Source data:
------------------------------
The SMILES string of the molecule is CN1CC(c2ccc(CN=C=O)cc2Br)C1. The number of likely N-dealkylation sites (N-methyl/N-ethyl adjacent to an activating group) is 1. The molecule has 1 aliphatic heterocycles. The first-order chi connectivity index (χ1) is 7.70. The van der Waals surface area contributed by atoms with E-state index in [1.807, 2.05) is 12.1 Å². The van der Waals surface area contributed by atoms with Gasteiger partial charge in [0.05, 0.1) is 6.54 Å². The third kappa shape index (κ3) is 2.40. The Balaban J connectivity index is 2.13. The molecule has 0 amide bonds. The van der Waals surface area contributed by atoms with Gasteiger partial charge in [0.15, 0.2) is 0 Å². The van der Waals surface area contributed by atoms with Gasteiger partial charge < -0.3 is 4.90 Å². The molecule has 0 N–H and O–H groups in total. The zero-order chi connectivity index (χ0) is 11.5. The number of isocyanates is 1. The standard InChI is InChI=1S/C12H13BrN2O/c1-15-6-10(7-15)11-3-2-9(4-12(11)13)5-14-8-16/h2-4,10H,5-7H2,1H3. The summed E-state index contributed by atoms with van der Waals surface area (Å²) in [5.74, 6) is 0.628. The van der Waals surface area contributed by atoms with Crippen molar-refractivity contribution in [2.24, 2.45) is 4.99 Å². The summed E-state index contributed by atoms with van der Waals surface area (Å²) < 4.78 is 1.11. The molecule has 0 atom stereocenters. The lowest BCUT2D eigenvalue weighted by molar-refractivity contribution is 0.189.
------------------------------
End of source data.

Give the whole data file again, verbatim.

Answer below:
The SMILES string of the molecule is CN1CC(c2ccc(CN=C=O)cc2Br)C1. The number of likely N-dealkylation sites (N-methyl/N-ethyl adjacent to an activating group) is 1. The molecule has 1 aliphatic heterocycles. The first-order chi connectivity index (χ1) is 7.70. The van der Waals surface area contributed by atoms with E-state index in [1.807, 2.05) is 12.1 Å². The van der Waals surface area contributed by atoms with Gasteiger partial charge in [0.05, 0.1) is 6.54 Å². The third kappa shape index (κ3) is 2.40. The Balaban J connectivity index is 2.13. The molecule has 0 amide bonds. The van der Waals surface area contributed by atoms with Gasteiger partial charge in [0.15, 0.2) is 0 Å². The van der Waals surface area contributed by atoms with Gasteiger partial charge < -0.3 is 4.90 Å². The molecule has 0 N–H and O–H groups in total. The zero-order chi connectivity index (χ0) is 11.5. The number of isocyanates is 1. The standard InChI is InChI=1S/C12H13BrN2O/c1-15-6-10(7-15)11-3-2-9(4-12(11)13)5-14-8-16/h2-4,10H,5-7H2,1H3. The summed E-state index contributed by atoms with van der Waals surface area (Å²) in [5.74, 6) is 0.628. The van der Waals surface area contributed by atoms with Crippen molar-refractivity contribution in [2.24, 2.45) is 4.99 Å². The summed E-state index contributed by atoms with van der Waals surface area (Å²) < 4.78 is 1.11. The molecule has 0 atom stereocenters. The lowest BCUT2D eigenvalue weighted by molar-refractivity contribution is 0.189.